Activity 3: “Read the book and solve this crossword puzzle”

Activity 4: “As teenagers, José Martí and his friends wrote and published their own newspaper, La Patria Libre (the free homeland), supporting Cuban independence. Can you create a newspaper? Fill out the boxes with the latest news.” Includes a place for Read All About It, Letter to the Editor, and an illustration.

Discussion Questions: How did José Martí play a part in Cuba’s fight for independence?; Did his age when sent to America surprise you?; Why is Cuba such a mix of culture?; How did the author use José Martí’s own words within her biography of him?; If you were to write to your government about an injustice you see in your country, what would you write about?

Flagged Passages: 

Read This If You Love: Margarita Engle’s books, Henry’s Freedom Box  by Henry Levine and other biographies about the fight for emancipation in the United States, Nonfiction picture book biographies

Recommended For: 



**Thank you to Emma Otheguy for providing a copy for review!**

Like Water on Stone by Dana Walrath


like water on stone

Like Water on Stone
Author: Dana Walrath
Published: November 11th, 2014 by Delacorte Press

Summary: Blending magical realism and lyrical free verse, this is an intense survival story of three siblings caught up in the horrific events of the Armenian genocide of 1915.

It is 1914, and the Ottoman Empire is crumbling into violence.

Beyond Anatolia, in the Armenian Highlands, Shahen Donabedian dreams of going to New York. Sosi, his twin sister, never wants to leave her home, especially now that she is in love. At first, only Papa, who counts Turks and Kurds among his closest friends, stands in Shahen’s way. But when the Ottoman pashas set their plans to eliminate all Armenians in motion, neither twin has a choice.

After a horrifying attack leaves them orphaned, Shahen and Sosi flee into the mountains, carrying their little sister, Mariam. Shahen keeps their parents’ fate a secret from his sisters. But the children are not alone. An eagle named Ardziv watches over them as they run at night and hide each day, making their way across mountain ridges and rivers red with blood.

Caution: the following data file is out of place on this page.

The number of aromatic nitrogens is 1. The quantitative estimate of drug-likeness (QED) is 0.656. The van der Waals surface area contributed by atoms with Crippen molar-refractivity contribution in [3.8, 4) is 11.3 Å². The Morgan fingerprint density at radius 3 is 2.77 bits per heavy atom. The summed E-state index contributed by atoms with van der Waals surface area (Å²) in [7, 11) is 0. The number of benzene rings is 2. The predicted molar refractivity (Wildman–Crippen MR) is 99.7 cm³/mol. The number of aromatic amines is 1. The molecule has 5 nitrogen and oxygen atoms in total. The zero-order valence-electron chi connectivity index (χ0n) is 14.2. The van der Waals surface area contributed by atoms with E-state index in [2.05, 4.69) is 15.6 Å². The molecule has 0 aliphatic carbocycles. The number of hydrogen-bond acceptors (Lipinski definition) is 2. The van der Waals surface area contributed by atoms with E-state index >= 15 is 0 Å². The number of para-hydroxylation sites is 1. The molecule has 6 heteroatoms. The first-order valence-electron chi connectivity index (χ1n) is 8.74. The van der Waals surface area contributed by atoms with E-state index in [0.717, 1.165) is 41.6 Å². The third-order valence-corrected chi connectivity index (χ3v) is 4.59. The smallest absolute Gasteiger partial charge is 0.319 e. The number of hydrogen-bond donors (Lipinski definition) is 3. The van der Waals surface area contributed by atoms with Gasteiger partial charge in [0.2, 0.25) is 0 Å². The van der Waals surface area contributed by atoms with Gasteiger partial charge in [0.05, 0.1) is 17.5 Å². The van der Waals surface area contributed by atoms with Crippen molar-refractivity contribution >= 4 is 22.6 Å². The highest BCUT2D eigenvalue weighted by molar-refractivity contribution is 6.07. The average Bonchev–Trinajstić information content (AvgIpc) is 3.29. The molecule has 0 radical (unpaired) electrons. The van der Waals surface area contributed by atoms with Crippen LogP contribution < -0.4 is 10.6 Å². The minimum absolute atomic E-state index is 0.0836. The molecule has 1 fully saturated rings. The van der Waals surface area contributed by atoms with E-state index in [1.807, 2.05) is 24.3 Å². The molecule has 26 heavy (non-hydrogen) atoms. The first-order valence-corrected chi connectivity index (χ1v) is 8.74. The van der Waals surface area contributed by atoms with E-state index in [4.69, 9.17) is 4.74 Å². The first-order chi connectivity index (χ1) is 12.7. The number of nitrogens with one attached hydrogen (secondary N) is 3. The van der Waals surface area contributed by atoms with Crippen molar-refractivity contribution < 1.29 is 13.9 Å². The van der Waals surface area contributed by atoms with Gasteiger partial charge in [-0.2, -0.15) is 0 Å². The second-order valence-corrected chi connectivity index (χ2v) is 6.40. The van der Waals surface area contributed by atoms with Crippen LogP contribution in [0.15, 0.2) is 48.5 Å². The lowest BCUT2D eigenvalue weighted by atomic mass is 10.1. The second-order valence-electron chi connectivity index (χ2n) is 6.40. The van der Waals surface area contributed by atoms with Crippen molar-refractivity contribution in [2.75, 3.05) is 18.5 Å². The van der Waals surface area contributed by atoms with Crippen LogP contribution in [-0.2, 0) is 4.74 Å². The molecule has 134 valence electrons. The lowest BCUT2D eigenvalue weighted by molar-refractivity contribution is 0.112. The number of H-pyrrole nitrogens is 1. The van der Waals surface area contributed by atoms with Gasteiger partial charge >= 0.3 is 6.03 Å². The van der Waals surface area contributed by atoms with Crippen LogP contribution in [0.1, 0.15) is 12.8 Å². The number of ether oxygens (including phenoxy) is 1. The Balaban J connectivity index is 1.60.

Review: This is a beautiful book in verse that is set in the Ottoman Empire during the 1910s. It blends genres of magical realism and historical fiction. The point of view alternates with each poem, so I came to understand the differing perspectives of the family depicted in the text. The horrific genocide against Armenians is not common in literature, and this text sheds light on a time period that should be depicted more often. The strength of the children in this book will be inspirational to readers.

Teacher’s Tools for Navigation: I would recommend using this book as a literature circle text. Each group could be assigned a text that depicts a different genocide. This would provide rich opportunities to discuss parallels and differences across texts. Then, teachers might consider having students examine both historical and modern genocide. This might involve critical conversations about how we might work to promote social justice. They might even critique conceptions of social justice, such as slacktivism.

Discussion Questions: What does this story teach us about humanity?; How might a feminist read this text? What issues of gender emerge? Is this acceptable due to the historical setting of the text?

We Flagged:

“Hate makes jagged spikes of light,

and blame can crack the sky.

As pierced with wounds

from sharp white teeth,

the Ottoman air had ruptured.

Massacres would come again

as the drum-capped rulers

spread their hate” (p. 17-18).

Read This If You Loved: Tree Girl by Ben Mikaelsen; Audacity by Melanie Crowder; Requiem: Poems of the Terezin Ghetto by Paul B. Janeczko; Between Shades of Gray by Ruta Sepetys; Night by Elie Wiesel; A Long Way Gone by Ishmael Beah

Recommended For:

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Blog Tour with Review, Giveaway, and Author Interview!: The Sky Painter: Louis Fuertes, Bird Artist by Margarita Engle



Nonfiction Picture Book Wednesday

Nonfiction Picture Book Wednesday is hosted by Kid Lit Frenzy and was started to help promote the reading of nonfiction texts. Most Wednesdays, we will be participating and will review a nonfiction text (though it may not always be a picture book).
Be sure to visit Kid Lit Frenzy and see what other nonfiction books are shared this week!

sky painter

The Sky Painter: Louis Fuertes, Bird Artist
Author: Margarita Engle
Illustrator: Aliona Bereghici
Published April 28th, 2015 by Two Lions

Goodreads Summary: Louis loves to watch birds. He takes care of injured birds and studies how they look and how they move. His father wants him to become an engineer, but Louis dreams of being a bird artist. To achieve this dream, he must practice, practice, practice. He learns from the art of John James Audubon. But as Louis grows up, he begins to draw and paint living, flying birds in their natural habitats.